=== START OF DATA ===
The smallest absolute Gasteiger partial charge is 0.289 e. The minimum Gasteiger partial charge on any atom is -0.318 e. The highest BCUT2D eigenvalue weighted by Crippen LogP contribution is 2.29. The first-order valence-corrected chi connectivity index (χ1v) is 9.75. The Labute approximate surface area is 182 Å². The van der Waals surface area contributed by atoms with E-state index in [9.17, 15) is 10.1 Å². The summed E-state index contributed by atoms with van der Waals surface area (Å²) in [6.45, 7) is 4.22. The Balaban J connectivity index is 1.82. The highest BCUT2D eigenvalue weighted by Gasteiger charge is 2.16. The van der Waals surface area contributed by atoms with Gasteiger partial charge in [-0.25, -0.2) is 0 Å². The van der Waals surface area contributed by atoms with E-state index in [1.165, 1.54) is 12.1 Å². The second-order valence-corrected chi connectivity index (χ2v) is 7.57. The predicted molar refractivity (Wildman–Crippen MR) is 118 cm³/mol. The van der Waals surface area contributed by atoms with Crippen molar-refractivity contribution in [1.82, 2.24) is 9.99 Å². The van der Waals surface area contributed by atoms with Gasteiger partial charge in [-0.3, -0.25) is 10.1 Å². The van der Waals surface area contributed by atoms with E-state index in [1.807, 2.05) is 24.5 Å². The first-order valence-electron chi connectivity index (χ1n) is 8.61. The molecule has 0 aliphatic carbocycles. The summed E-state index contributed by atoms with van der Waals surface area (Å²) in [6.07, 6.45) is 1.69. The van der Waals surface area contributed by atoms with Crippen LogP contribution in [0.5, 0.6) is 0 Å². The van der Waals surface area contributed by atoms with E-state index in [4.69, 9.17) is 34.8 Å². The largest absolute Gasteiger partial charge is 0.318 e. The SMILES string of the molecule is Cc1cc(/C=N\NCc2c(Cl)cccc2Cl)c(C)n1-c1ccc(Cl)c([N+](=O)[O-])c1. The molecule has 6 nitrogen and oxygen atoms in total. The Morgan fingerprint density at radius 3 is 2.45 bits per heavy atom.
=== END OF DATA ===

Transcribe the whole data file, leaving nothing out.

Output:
The smallest absolute Gasteiger partial charge is 0.289 e. The minimum Gasteiger partial charge on any atom is -0.318 e. The highest BCUT2D eigenvalue weighted by Crippen LogP contribution is 2.29. The first-order valence-corrected chi connectivity index (χ1v) is 9.75. The Labute approximate surface area is 182 Å². The van der Waals surface area contributed by atoms with E-state index in [9.17, 15) is 10.1 Å². The summed E-state index contributed by atoms with van der Waals surface area (Å²) in [6.45, 7) is 4.22. The Balaban J connectivity index is 1.82. The highest BCUT2D eigenvalue weighted by Gasteiger charge is 2.16. The van der Waals surface area contributed by atoms with Gasteiger partial charge in [-0.25, -0.2) is 0 Å². The van der Waals surface area contributed by atoms with E-state index in [1.165, 1.54) is 12.1 Å². The second-order valence-corrected chi connectivity index (χ2v) is 7.57. The predicted molar refractivity (Wildman–Crippen MR) is 118 cm³/mol. The van der Waals surface area contributed by atoms with Crippen molar-refractivity contribution in [1.82, 2.24) is 9.99 Å². The van der Waals surface area contributed by atoms with Gasteiger partial charge in [-0.3, -0.25) is 10.1 Å². The van der Waals surface area contributed by atoms with E-state index in [1.807, 2.05) is 24.5 Å². The first-order valence-electron chi connectivity index (χ1n) is 8.61. The molecule has 0 aliphatic carbocycles. The summed E-state index contributed by atoms with van der Waals surface area (Å²) in [6.07, 6.45) is 1.69. The van der Waals surface area contributed by atoms with Crippen LogP contribution in [0.5, 0.6) is 0 Å². The van der Waals surface area contributed by atoms with E-state index in [4.69, 9.17) is 34.8 Å². The largest absolute Gasteiger partial charge is 0.318 e. The SMILES string of the molecule is Cc1cc(/C=N\NCc2c(Cl)cccc2Cl)c(C)n1-c1ccc(Cl)c([N+](=O)[O-])c1. The molecule has 6 nitrogen and oxygen atoms in total. The Morgan fingerprint density at radius 3 is 2.45 bits per heavy atom.